Here’s a two-parter.
First up, two indie records. St. Vincent’s new album has gotten almost unanimous praise, with an outstanding 90/100 on Metacritic. After a couple years of agreeing with the consensus, this furthers my hunch that I’m going to very likely be contrary to it this year.
And Beck’s “Morning Phase” which, like the 2002 album it’s a companion piece to, has people divided over whether it’s a masterpiece or a failure.
St. Vincent: “St. Vincent” (Loma Vista/Republic) This album is like a mood ring. My favorite tracks change depending on how I’m feeling. It’s hit-or-miss every time, though, which might say a lot about her as an artist. Even as someone whose songs only occasionally hit the mark, she always keeps them interesting and always makes you want to root for her. Truth be told, I can’t wait for the album where she successfully turns me into a fan. Sadly, this isn’t it. Grade: B PLUS
Beck: “Morning Phase” (Capitol) As somebody who enjoys “Sea Change,” I can safely say that this supposed follow-up is what detractors hear “Sea Change” as. Whereas that album was driven by the end of a long-term relationship, this one has been in the works since 2005. The spontaneity of emotions is replaced with careful planning, the bleakness is replaced with – as a press release called it – “infectious optimism.” Having moved on from his breakup, Beck has finally become as difficult to care about as many have always believed he was. Grade: B MINUS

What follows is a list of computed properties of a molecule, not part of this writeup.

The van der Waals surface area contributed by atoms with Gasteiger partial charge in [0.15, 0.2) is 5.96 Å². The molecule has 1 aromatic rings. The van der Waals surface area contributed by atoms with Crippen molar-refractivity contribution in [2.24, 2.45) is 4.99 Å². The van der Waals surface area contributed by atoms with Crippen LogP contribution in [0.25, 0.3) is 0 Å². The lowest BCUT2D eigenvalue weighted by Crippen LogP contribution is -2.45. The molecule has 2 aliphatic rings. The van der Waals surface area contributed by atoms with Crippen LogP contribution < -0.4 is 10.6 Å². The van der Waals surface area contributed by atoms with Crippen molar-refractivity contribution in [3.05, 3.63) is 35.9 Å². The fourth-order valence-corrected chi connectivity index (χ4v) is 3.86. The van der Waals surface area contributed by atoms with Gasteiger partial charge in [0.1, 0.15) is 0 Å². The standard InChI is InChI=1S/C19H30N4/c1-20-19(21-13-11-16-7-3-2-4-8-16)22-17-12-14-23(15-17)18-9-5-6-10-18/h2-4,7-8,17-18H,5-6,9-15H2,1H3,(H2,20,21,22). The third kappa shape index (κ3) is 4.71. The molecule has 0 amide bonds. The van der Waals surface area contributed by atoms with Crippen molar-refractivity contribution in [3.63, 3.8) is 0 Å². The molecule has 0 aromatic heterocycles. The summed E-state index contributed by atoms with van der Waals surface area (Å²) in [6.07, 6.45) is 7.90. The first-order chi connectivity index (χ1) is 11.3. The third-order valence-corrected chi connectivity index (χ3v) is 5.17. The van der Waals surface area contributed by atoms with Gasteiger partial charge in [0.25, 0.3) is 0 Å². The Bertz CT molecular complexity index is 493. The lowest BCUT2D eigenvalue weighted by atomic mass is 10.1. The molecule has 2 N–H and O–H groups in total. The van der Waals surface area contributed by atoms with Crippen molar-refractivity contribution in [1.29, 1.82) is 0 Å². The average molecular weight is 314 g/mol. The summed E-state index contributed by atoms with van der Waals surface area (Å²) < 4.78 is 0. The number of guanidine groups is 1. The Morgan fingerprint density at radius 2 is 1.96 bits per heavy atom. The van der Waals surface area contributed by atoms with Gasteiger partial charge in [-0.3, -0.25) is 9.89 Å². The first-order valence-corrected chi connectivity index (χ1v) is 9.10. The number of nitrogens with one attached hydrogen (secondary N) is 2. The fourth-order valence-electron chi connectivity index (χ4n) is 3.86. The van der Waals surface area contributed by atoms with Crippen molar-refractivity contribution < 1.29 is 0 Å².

Now, here are two new hip-hop releases. Rick Ross’ “Mastermind,” which further cements him as one of the hip-hop superstars that I just plain don’t like, and Black Hippy member Schoolboy Q, who I want to like but find it very tough to – especially when I take the lyricism into account.
Rick Ross: “Mastermind” (Maybach/Slip-n-Slide/Def Jam) I’ve been tired of him since I first heard “Hustlin’,” but his producers are starting to sound as tired as I am. While Jay Z received atrocious reviews for putting out a bland record, Rick Ross continues to receive kudos for sticking to a formula, which I guess means repeatedly releasing the same album. Meanwhile, his ridiculous interpretations of Mafioso life are starting to outdo the ridiculous movies he bases them off of. I mean, come on. A scene where Tony Montana gets his net worth read aloud to him would have been cut from “Scarface” for being too silly. Grade: C PLUS
Schoolboy Q: “Oxymoron” (Top Dawg/Interscope) Less forgettable than “Habits and Contradictions.” In fact, musically, it’s pretty successful, with production that offers variety and brings to mind everything from that Knifefight EP I really love to Kevin Gates’ magnificent “4:30am” The beats are so good, in fact, that on your first listen, you might miss disgusting lines like “Push my penis in between her lap/Put my semen all down her throat.” What a creep. Grade: B MINUS
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